Organoids are used for a variety of reasons: rare disease research, examination and observation of brain neurons, correcting misfiring stem cells, and even insulin protection. Any area that a researcher wants to take a closer look at can employ this technique.

Now that we know this technology exists, what else is on the horizon?

Should lab-grown brains have human rights?

I bet you are thinking that this old lady has lost her marbles! But no; sadly, they are all still intact and this is real. What is the point of growing a brain in a lab if it can’t play Pong—a video game similar to table tennis? In a lab in Melbourne, Australia, this is exactly what has been achieved.

This experiment has raised ethical questions of ownership. What is the legal status of these brains? Do they require rights? Does the ability to play Pong indicate that lab-grown brains are sentient? Can they sense the world around them? If they are sentient, perhaps they can feel pain or they suffer. Where does ‘Do No Harm’ stop and start? Where do we draw the moral limits? 

Seven human organs we can grow in the lab

This article, dated 2018, from the Science Museum in London reveals that four years ago, we had the technology to grow human organs in laboratories. Hearts, eyes, skin, bones, livers, muscles and brains were all being grown. Teeth are being made into brains! Moorfields Eye Hospital in the City of London, in collaboration with University College London, has been busy making eye cups using skin cells from people with rare genetic diseases. Anything is possible; the age of gene manipulation is here to stay.

Organs on a Chip

How much more is possible, I hear you ask. Organs on a chip? Yes; this is not science fiction, this is ‘science’ fact: a bioengineered system where biological aspects of a living organ are recreated in a laboratory (as above). It is created ‘in vivo’ (in vivo means “within the living” in Latin, which aptly fits its modern definition). 

This is becoming one of the most promising, fastest growing research areas in the world and predicted to become a multi-billion pound industry.

Organs on a chip will improve understanding of health and disease using experimental models. They will allow for the testing of new medicines and will aid the development of precision medicine.

Labs on a Chip

Just when you thought it couldn’t get any worse! Lab-on-a-chip devices were being announced as many as 20 years ago. Imagine taking a biochemistry laboratory and shrinking it to the size of a mobile phone, or even smaller. We are living in the era of miniaturisation. The purpose of this laboratory Lilliputianism is so that the chip will tell you—or whoever is linked into the data from it—whether you have a chronic disease, all from a drop of body fluid.

The chip is made of plastic (I was surprised too!) and engineered with channels, valves and pumps that can mix and analyse proteins, DNA and other chemicals in body fluids. Terrifyingly, we already use this technology to screen newborn blood for rare inherited diseases. The earlier on in life, the better, some would say. Just draw the infant blood and hit go. Why do I get the feeling that this won’t end well? 

Novavax’s Covid-19 vaccine receives MHRA approval for use as a booster

The Medicines and Healthcare products Regulatory Agency (MHRA, or HARM to me) has expanded its conditional market authorisation for NUVAXOID as a booster in adults over 18years. As the prefix Nu- in the title suggests, this is a derivative of Novavax and contains SARS-COV-2 spike protein and Matrix-M adjuvant to enhance immune response and stimulate high levels of neutralising antibodies.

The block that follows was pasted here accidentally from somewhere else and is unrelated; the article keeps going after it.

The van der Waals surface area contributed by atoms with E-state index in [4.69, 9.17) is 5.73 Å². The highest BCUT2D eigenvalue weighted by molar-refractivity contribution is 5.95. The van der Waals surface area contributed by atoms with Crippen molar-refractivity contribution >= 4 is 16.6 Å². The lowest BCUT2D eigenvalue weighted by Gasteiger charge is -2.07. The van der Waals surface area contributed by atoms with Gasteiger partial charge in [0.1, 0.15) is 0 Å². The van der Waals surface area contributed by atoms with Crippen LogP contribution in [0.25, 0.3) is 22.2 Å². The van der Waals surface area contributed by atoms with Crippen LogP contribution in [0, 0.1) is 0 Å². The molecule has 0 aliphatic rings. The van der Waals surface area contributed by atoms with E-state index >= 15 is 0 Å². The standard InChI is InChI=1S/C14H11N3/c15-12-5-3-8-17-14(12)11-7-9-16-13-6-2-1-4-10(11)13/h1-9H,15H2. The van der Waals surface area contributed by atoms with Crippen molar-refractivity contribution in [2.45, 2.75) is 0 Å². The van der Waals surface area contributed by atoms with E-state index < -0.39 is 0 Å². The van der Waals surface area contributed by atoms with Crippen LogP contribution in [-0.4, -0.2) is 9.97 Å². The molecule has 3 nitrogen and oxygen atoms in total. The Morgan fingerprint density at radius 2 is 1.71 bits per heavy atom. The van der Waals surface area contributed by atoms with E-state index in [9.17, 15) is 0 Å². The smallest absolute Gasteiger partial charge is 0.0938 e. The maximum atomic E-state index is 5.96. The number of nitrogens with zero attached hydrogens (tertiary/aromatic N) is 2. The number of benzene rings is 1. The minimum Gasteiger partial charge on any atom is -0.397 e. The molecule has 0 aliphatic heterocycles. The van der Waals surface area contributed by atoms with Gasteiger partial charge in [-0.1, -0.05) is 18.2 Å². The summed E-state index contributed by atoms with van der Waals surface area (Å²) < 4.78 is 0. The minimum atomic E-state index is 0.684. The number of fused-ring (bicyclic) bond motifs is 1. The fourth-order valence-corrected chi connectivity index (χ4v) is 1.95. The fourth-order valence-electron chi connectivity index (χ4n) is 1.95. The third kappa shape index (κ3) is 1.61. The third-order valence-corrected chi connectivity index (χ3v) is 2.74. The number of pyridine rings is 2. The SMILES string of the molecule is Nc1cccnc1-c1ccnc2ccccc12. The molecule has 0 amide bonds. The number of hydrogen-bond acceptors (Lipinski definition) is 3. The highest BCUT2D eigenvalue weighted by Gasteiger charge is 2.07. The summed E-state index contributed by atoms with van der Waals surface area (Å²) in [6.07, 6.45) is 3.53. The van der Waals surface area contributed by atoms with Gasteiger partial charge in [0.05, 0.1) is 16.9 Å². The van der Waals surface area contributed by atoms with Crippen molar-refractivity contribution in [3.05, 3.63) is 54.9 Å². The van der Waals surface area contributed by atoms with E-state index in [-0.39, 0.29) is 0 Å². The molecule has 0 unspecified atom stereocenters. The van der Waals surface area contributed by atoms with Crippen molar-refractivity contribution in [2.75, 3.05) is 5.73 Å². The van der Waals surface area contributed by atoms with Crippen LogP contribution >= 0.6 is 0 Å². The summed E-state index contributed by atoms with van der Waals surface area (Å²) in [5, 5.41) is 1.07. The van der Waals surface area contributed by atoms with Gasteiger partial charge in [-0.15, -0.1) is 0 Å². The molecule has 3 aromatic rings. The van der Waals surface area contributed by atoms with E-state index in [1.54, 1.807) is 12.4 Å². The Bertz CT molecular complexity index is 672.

The MHRA’s decision was based on positive results from two Phase II trials (this standard of trial evidence is becoming the norm at the MHRA), conducted in the US, Australia and South Africa, and from the UK-sponsored COV-BOOST trial. The vaccine business is not going away, and whilst many may think the Covid agenda is over, they would be mistaken. As quickly as you can blink, there will be another ‘vaccine’ coming down the line and destined for an arm near you. 

Prince Andrew's fruit and vegetable leftovers, and GPs prescribing greens

Do any of us feel sorry for Prince Andrew, who allegedly got tearful when his brother—now the King—told him he would never return to public life and that he was effectively past his sell-by date? Since then, the disgraced Prince Andrew and his ex-wife Sarah Ferguson—whom he still shares the Grand Lodge at Windsor with—has been trying to find favour with the public by giving away his leftovers. A source allegedly said:

Sarah calls it their ‘magic garden’ and has been encouraging Kevin the gardener to give anything spare to the local church.

Perhaps he may like to give it to GPs, who are now piloting a scheme to prescribe fruit and vegetables. That is, of course, if you can find a GP! According to this report in Pulse, GPs want to do less work for more money. £110,000 per annum for a nine-to-five job, in fact. You can’t make it up; desperate times call for desperate measures. 

Range Rover reduces Covid—for six-figure sums 

Range Rover has brought out the first Covid-friendly or perhaps Covid-hostile car!

With a state-of-the-art air conditioning system, it has an upmarket cabin with several tech-enabled features, including an air filtration system that can reduce SARS-CoV-2 virus. Yes!

If you have a spare £100,000, you can get the basic model but if you can stretch to £200,000 you get a touch of luxury and a Covid bubble. You can’t make it up! 

As the mayhem continues and the situation in the UK gets graver by the day, we must remember that more and more of us are becoming much more sharply aware of what is going on. For those of us who can clearly see the plan moving forward, the message is: stand firm, do your own research, join your own dots, and—on a practical note—be prepared and don’t be scared.

For those who are just starting to see the full picture: don’t be frightened, stay close to those who are likeminded, and question everyone and everything to form your own conclusions.

As ever, a massive thank you to all of you who send good wishes and great information. Keep your ears to the ground and eyes wide open. 

Until next week,
Debi